SAN DIEGO — The legend of Cubs second baseman Javy Baez’s tattoo of the Major League Baseball logo started with the story that began circulating among scouts after an event honoring some of the best high school players in Florida in his senior year.
Players took turns introducing themselves to the crowd and stating their college commitments. When Baez took his turn, the story goes, he said his name, then turned his head, pointed to the logo on the back of his neck and declared: ‘‘University of Major League Baseball.’’
Baez recently said he didn’t remember that.
What he remembers most about the tattoo is the immediate dread that set in after he, his brothers and several cousins all got the same tattoo in the same spot on the neck a year earlier.
‘‘I was just worried about my mom, to be honest, that she would be mad about us getting tattoos,’’ said Baez, who will join teammate Willson Contreras as first-time All-Stars in the Midsummer Classic on Tuesday in Washington and joined teammate Kyle Schwarber in the Home Run Derby on Monday. (Baez lost in the first round to the Dodgers’ Max Muncy 17-16.)
This week is filled with enough meaning for Baez that some visitors to Washington might think they’re seeing double — or even triple — at times because so many people with the same MLB logo tattoos will be in town. That includes Baez’s older brother Gadiel, who pitched to him in the Home Run Derby, putting one of the most recognized tattoos in baseball on center stage in two-part harmony.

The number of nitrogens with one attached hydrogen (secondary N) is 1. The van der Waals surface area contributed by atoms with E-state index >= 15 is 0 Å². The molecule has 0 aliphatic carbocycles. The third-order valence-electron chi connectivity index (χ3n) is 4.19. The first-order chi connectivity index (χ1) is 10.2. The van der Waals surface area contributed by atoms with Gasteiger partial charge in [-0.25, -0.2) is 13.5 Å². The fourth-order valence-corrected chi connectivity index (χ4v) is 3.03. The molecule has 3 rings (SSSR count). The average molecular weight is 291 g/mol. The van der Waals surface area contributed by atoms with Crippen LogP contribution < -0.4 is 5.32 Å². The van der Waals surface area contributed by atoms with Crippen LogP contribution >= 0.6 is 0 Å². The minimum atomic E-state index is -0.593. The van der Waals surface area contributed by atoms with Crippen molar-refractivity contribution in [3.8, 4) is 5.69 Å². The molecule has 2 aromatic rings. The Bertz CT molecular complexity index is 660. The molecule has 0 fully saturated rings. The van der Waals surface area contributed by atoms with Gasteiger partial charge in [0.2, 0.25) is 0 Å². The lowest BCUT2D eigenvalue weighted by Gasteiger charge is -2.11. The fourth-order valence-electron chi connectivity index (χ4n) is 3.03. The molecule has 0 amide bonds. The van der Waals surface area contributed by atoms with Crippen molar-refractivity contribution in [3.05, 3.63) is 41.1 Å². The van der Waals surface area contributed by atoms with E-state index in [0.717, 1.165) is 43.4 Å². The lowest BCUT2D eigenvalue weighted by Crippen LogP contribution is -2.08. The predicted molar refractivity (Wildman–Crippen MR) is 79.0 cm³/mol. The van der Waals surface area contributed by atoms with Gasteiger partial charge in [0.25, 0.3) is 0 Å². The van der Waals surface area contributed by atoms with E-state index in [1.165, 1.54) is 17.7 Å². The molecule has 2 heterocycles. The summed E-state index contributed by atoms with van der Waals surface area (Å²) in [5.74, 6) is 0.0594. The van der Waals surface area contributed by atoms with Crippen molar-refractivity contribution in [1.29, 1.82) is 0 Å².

Even though Baez was right to be worried about his mom’s reaction and drew some unflattering attention from opponents, he said he has no regrets about getting the first of his many tattoos.
‘‘I still feel the same way,’’ he said. ‘‘I got the tattoo for the love of the game.’’
It earned him as much scrutiny as love from scouts at the time, including Cubs player-development executive Jason McLeod, who scouted him for the Padres.
‘‘I thought it was super-flashy,’’ said McLeod, who joined Theo Epstein’s front office with the Cubs the year after former general manager Jim Hendry’s regime drafted Baez ninth overall in 2011. ‘‘Yeah, maybe without knowing him, flashy, cocky, arrogant almost. You see a 17-year-old high school kid with the MLB tat — you don’t see things like that.
‘‘But I’ll say this: What I got to realize was just how much he loves to compete. Yes, how freakishly talented he is. But once the game is on, this guy wants to win and he wants to compete and he loves to play baseball.’’
Baez will share that love in Washington with enough brothers, uncles and other family members that he didn’t know the exact number without going through the names.
And, yes, his mom will be there.
And about all those tattoos?
‘‘Yeah, she still don’t like them,’’ Baez said. ‘‘Every time I get one, she’s like: ‘Oh, another one. You going to keep going?’ ’’